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Marguerite Bennett Discusses Swords of Sorrow with Ron Marz

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  • Marguerite Bennett Discusses Swords of Sorrow with Ron Marz

    Ron Marz, writer of John Carter, Warlord of Mars #9, talks with writer Marguerite Bennett about Swords of Sorrow: Red Sonja and Jungle Girl #1, both on sale now!

    RON MARZ: This is pulpy stuff, in the best sense of the word. Are you a fan of the pulps, which in a lot of ways were the precursors to superhero comics?

    MARGUERITE BENNETT: Awww, thank you, Ron! When I was little, I was a huge fan of the pulp covers on the 35 cent novels in my granddad’s house--I was never allowed to read any of them, but the pictures were so evocative that they stuck with me for a very long time. Even as a kid, I would try to piece together or imagine the story that could lead to whatever scene was being depicted on the cover (usually a woman in a red dress with a smoking gun, or a woman in a red dress being attacked by a wild animal, or a woman in a red dress swooning in the arms of a dangerous man. Lots of red dresses). That visual element is still dear to me.

    RM: We've got a classic "heroes fight and then team up" meeting. Obviously, it's a trope, but things become tropes because they work. Did you have any doubts about going with the expected fight/team up moment?

    MB: Funny you should ask--the title of the mini was originally Red Sonja VS Jungle Girl, not Red Sonja AND Jungle Girl, so the script came out of serving the conceit of the name of the book. After it was altered, I still liked the meeting because it was in character. Jungle Girl is normally much more curious and welcoming, but she's skittish and jittery right now with the crisis that's occurring on the island. Sonja is usually more cunning and cautious, but she's already tumbled through multiple worlds and is learning that far too many things in them want to kill her. I also just liked the antagonism because it seemed to make them sweeter in their tentative and faintly apologetic friendship (and you'll get to see Sonja being much more of a big sister to Jana as we go on).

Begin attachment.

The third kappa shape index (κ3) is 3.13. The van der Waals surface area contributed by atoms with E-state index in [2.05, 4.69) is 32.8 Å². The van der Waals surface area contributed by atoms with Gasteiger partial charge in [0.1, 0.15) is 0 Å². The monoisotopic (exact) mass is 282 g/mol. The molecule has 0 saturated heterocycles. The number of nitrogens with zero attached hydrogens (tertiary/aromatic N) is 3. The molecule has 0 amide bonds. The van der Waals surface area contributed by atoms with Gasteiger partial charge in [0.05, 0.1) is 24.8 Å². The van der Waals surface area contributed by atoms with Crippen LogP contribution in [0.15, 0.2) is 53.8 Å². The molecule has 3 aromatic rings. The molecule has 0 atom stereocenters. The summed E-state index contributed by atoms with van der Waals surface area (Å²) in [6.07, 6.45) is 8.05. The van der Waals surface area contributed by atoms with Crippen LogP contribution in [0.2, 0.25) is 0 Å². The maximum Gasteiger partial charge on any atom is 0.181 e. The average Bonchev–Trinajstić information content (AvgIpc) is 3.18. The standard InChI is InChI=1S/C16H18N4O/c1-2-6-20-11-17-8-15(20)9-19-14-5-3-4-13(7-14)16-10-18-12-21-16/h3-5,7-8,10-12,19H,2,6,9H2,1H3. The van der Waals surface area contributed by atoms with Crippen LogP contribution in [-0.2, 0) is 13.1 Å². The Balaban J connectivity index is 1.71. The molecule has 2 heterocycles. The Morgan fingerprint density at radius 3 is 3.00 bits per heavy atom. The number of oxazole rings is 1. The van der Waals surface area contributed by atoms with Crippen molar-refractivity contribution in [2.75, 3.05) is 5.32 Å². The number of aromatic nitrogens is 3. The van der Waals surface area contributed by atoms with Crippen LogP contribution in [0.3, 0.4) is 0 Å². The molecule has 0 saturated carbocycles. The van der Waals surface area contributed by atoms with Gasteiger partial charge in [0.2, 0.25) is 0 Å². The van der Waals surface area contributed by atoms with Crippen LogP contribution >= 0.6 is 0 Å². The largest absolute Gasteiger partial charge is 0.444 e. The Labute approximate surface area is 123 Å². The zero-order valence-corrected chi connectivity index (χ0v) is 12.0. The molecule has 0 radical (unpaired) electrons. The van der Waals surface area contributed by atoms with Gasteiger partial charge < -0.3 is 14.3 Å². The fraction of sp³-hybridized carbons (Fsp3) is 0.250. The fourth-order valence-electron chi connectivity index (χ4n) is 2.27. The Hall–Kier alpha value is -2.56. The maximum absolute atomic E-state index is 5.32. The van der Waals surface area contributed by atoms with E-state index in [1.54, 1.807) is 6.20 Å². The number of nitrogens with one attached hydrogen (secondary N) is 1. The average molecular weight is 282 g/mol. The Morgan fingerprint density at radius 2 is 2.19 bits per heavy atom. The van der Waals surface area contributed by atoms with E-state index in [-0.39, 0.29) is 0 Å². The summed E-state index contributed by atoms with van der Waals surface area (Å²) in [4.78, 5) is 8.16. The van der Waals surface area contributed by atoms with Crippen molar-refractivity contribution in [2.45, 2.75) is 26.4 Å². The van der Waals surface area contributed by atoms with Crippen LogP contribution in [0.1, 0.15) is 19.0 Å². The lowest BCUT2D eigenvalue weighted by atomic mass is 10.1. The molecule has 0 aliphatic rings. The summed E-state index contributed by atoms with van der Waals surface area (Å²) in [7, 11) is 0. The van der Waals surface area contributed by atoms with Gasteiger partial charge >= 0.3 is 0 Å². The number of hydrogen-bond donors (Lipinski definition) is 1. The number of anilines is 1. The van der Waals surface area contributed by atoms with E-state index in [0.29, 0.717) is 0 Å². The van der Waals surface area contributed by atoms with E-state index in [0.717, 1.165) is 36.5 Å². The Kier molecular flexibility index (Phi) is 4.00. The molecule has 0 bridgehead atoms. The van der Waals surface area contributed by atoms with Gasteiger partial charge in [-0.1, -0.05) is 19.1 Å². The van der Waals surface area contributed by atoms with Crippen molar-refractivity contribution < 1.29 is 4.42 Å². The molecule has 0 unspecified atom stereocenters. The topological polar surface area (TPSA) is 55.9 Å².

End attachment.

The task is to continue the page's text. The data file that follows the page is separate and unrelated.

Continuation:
RM: Being part of big crossover is kind of a rite of passage for writers. And I think it's an increasingly important tool in a writer's toolbox, with the prevalence of crossover stories publishers are doing. How do you enjoy the process?

    MB: I think that's very true and very sensible, given the requirements of the medium these days. I enjoy it quite a lot, actually! I think this event was wonderfully orchestrated by Gail and our entire team. It incorporated wonderful talent against the backbone of the central book, but gave each writer freedom to craft an independent story accessible to readers who weren't even following the full event, but wanted to jump in and out for their favorite characters. I think it hit a very important balance between making a cohesive universe and not micromanaging one another's stories--it's been a wonderfully pleasant experience.

    RM: Ten-year-old me is wondering if there will be more dinosaurs in ensuing issues. Truthfully, adult me is wondering the same thing.

    MB: All things should have more dinosaurs. Next issue, we have a velociraptor chariot race. Mirka Andolfo, my fantastic artist, can make absolutely anything pulpy, wild fun. Even though we have two women in fur and chainmail bikinis fighting and flirting on the island of dinosaurs, her work always keeps it buoyant, tongue in cheek, the most cheerful of cheesecake. Mirka's been a blast to work with; she and Erica Schultz (who managed lettering and production files) really kept us moving through the whole process.

    RM: Now that's a cliffhanger! I always feel like it's hugely important to have that hook at the end of an issue. How do you go about planning your cliffhangers?

    MB: Ha! You are too kind. I tend to write out the whole of the story and then go back and section things off--try to end on a moment where, if this specific moment happened, I would not be able to resist picking up the next issue. I don't like revelations as much as momentum--something that sweeps us immediately into the next scene. Mistress Hel might not have the visual recognition to lure readers back--but I hope a gigantic murderous ice worm will.

    Make sure to check out Swords of Sorrow: Red Sonja and Jungle Girl #1, on sale now! Check out the rest of the preview below.